Her novel The Rosemary Tree is, arguably, about the transforming power of the Holy Spirit: “Beauty awakened such intolerable longing that people often shut their eyes to it,” she wrote, “unaware that the longing was the greatest treasure that they had, their very lifeline, uniting the country of their lost innocence with the heavenly country for which their sails were set.”

Goudge’s most famous novel for children, The Little White Horse, won the Carnegie Medal, and was cited by J. K. Rowling as one of her greatest sources of inspiration. It is a fantasy quest story, set in Victorian England; the protagonist, Maria, is an orphan who goes to live with her cousin, and must right the wrongs of the past. Christian imagery and symbolism abound, as in this passage: “Nothing is ever finished and done with in this world. You may think a seed was finished and done with when it falls like a dead thing into the earth; but when it puts forth leaves and flowers next spring, you see your mistake.”

 

ANOTHER Anglican woman novelist is the creator of Inspector Adam Dalgliesh, the crime novelist P. D. James. James’s father was a tax inspector, and her mother suffered from mental illness, causing her to be institutionalised later in life. Because of this, James started work at 16, and, even once married, she continued to work in hospital administration for the NHS. Her husband, Ernest White, suffered from schizophrenia. After the Second World War, he was unable to work, and had to be frequently hospitalised until his death in 1964.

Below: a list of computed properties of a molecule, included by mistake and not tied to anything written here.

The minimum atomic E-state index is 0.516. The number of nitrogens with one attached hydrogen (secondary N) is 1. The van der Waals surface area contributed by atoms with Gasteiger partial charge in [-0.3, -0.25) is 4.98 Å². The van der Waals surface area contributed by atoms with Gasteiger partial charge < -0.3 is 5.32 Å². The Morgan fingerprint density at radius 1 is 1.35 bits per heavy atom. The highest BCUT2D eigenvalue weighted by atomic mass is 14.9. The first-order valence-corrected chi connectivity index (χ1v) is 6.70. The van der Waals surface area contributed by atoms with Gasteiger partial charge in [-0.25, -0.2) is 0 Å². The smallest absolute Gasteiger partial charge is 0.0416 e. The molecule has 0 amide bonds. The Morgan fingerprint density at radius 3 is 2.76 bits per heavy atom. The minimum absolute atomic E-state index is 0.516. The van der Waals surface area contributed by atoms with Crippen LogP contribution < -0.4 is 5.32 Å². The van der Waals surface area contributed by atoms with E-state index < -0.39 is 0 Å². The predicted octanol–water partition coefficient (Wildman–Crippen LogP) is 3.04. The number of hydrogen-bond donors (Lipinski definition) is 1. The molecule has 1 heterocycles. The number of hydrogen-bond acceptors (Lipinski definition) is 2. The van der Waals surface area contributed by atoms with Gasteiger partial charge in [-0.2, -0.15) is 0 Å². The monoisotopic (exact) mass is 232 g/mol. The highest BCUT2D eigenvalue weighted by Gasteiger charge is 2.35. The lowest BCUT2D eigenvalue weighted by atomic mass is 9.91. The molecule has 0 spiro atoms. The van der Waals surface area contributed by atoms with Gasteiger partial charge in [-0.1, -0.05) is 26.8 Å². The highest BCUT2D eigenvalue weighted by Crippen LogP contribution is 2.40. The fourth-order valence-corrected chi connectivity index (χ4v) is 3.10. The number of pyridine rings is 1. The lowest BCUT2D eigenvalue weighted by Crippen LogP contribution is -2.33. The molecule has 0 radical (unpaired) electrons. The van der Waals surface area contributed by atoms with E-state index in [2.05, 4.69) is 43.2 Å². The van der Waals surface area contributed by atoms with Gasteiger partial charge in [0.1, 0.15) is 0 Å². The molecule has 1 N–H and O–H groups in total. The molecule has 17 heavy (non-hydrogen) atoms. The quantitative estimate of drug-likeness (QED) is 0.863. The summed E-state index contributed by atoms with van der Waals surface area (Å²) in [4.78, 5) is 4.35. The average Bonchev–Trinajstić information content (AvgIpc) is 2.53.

James was a devout Anglican, and a patron of the Prayer Book Society. She has been compared to Sayers, as they were both Christians who wrote detective mysteries, and lived in a world where the part played by the Church, and its influence, was changing. In an interview in 1997, she said of her mystery writing: “The greatest mystery of all is the human heart; and that is the mystery with which all good novelists, I think, are concerned. I’m always interested in what makes people the sort of people they are.”